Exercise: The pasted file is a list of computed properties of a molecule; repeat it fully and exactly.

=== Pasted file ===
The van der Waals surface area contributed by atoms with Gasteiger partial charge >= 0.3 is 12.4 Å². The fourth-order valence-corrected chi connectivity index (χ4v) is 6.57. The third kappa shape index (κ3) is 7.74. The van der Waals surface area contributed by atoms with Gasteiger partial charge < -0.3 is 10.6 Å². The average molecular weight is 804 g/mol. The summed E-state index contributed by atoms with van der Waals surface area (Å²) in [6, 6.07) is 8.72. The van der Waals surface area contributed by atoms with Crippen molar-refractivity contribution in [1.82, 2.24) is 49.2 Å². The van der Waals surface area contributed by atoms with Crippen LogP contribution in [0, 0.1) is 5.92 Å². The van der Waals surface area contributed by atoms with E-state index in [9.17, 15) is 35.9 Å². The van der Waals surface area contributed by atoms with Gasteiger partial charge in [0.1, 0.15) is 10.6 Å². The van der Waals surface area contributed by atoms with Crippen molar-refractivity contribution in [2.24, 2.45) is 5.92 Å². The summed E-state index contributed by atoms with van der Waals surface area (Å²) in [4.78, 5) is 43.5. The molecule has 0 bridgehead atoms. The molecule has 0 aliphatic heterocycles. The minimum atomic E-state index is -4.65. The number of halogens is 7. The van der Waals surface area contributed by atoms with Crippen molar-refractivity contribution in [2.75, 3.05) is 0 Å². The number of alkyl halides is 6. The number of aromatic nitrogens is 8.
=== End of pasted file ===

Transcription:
The van der Waals surface area contributed by atoms with Gasteiger partial charge >= 0.3 is 12.4 Å². The fourth-order valence-corrected chi connectivity index (χ4v) is 6.57. The third kappa shape index (κ3) is 7.74. The van der Waals surface area contributed by atoms with Gasteiger partial charge < -0.3 is 10.6 Å². The average molecular weight is 804 g/mol. The summed E-state index contributed by atoms with van der Waals surface area (Å²) in [6, 6.07) is 8.72. The van der Waals surface area contributed by atoms with Crippen molar-refractivity contribution in [1.82, 2.24) is 49.2 Å². The van der Waals surface area contributed by atoms with Crippen LogP contribution in [0, 0.1) is 5.92 Å². The van der Waals surface area contributed by atoms with E-state index in [9.17, 15) is 35.9 Å². The van der Waals surface area contributed by atoms with Gasteiger partial charge in [0.1, 0.15) is 10.6 Å². The van der Waals surface area contributed by atoms with Crippen molar-refractivity contribution in [2.24, 2.45) is 5.92 Å². The summed E-state index contributed by atoms with van der Waals surface area (Å²) in [4.78, 5) is 43.5. The molecule has 0 bridgehead atoms. The molecule has 0 aliphatic heterocycles. The minimum atomic E-state index is -4.65. The number of halogens is 7. The van der Waals surface area contributed by atoms with Crippen molar-refractivity contribution in [2.75, 3.05) is 0 Å². The number of alkyl halides is 6. The number of aromatic nitrogens is 8.